If debt lights the fire of every financial crisis, as author Andrew Ross Sorkin once observed, then we may have a problem brewing. Companies have loaded up on a record amount of debt in recent years, thanks in part to rock-bottom interest rates. Most market watchers don’t expect the buildup to trigger an imminent credit disaster. Still, investors should be aware of risks that are building and choose carefully as they invest in bonds or stocks. // Years of low interest rates have fueled a decade-long economic expansion and a bull market in stocks and bonds, and such ideal economic and market conditions have been perfect for borrowing. The value of outstanding IOUs issued to investors and other institutions by large, nonfinancial U.S. companies—$10 trillion, reports the St. Louis Federal Reserve— has nearly doubled over the past decade. That’s equivalent to half the country’s gross domestic product.
Many firms have used the borrowed money to fund acquisitions. For example, CVS Health borrowed $45 billion to acquire Aetna in 2018. Others have issued debt to fund share buybacks— including Apple, which launched a massive bond offering in 2013. Still others have borrowed to make or bolster dividend payments.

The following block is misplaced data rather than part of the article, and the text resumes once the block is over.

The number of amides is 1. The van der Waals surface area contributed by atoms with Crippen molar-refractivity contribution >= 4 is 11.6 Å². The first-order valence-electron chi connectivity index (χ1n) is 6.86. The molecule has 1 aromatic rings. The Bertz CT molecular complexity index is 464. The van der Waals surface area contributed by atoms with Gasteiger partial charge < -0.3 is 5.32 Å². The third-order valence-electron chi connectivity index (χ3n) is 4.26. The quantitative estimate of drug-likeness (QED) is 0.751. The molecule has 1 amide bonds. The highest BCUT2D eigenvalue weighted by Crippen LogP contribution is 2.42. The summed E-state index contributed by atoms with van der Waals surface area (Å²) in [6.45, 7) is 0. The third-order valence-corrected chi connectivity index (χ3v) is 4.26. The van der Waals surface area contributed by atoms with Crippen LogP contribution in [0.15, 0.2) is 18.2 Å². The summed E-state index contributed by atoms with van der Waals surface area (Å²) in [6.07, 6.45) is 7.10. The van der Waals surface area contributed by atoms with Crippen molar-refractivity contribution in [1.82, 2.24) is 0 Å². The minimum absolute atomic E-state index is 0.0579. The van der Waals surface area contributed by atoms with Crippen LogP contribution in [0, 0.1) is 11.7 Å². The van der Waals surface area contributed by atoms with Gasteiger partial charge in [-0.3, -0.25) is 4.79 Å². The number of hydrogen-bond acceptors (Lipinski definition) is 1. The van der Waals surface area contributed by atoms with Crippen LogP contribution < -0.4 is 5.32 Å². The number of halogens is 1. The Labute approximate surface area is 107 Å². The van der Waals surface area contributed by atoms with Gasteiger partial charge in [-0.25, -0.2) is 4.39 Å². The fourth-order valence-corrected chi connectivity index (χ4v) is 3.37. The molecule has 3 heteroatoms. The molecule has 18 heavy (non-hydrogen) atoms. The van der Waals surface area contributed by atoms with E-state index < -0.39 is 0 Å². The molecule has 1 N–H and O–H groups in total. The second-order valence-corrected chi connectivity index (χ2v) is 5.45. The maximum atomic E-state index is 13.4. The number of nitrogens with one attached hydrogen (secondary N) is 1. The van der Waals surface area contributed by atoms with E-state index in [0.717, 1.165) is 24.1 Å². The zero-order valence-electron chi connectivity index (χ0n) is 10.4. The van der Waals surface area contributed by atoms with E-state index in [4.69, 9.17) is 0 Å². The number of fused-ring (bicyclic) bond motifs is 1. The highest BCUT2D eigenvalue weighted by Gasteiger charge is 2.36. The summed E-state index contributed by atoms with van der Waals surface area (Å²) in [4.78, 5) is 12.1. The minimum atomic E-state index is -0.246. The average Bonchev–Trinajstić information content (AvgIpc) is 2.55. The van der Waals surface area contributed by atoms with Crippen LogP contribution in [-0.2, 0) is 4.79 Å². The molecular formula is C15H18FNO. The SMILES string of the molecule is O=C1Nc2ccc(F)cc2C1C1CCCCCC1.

But there’s a fine line between smart borrowing and overextension, and some market watchers see worrisome signs. The quality of the debt is one issue. Half of all high-quality corporate debt is rated triple-B, the lowest rung of investment-grade credit. When triple-B-rated companies slip up, they risk a rating downgrade to “junk” status, which can stoke investor fears and send the bond market reeling.
Another worry is that yield-starved investors have become complacent about taking on greater risk to eke out higher fixed-income returns, only to be unpleasantly reminded of the consequences when the economy sours. Finally, some analysts fear that firms borrowing to fund share buybacks or dividends instead of reinvesting in the company are putting short-term interests ahead of long-term growth. “Debt isn’t necessarily bad,” says Capital Group investment specialist Dale Hanks. “It’s about how it’s utilized.”
Risks of a credit crunch remain muted as long as interest rates stay low and the economy hums along. But if rates rise or business slows, firms with hefty debts may have to sell assets or cut dividends to cover their obligations. If the country falls into a recession, some firms may default, which can send financial markets plunging.
Fortunately, interest rates should hold relatively steady for now. The Federal Reserve said in late 2019 that it does not plan to raise rates until after a significant and sustained uptick in inflation. Says Capital Group’s fixed-income specialist Margaret Steinbach, “Rates will be lower for longer and longer and longer.” Nonetheless, investors wary about the risks embedded in the corporate-debt bender can shore up their portfolios with that in mind. (Returns, prices and other data are through December 31.)
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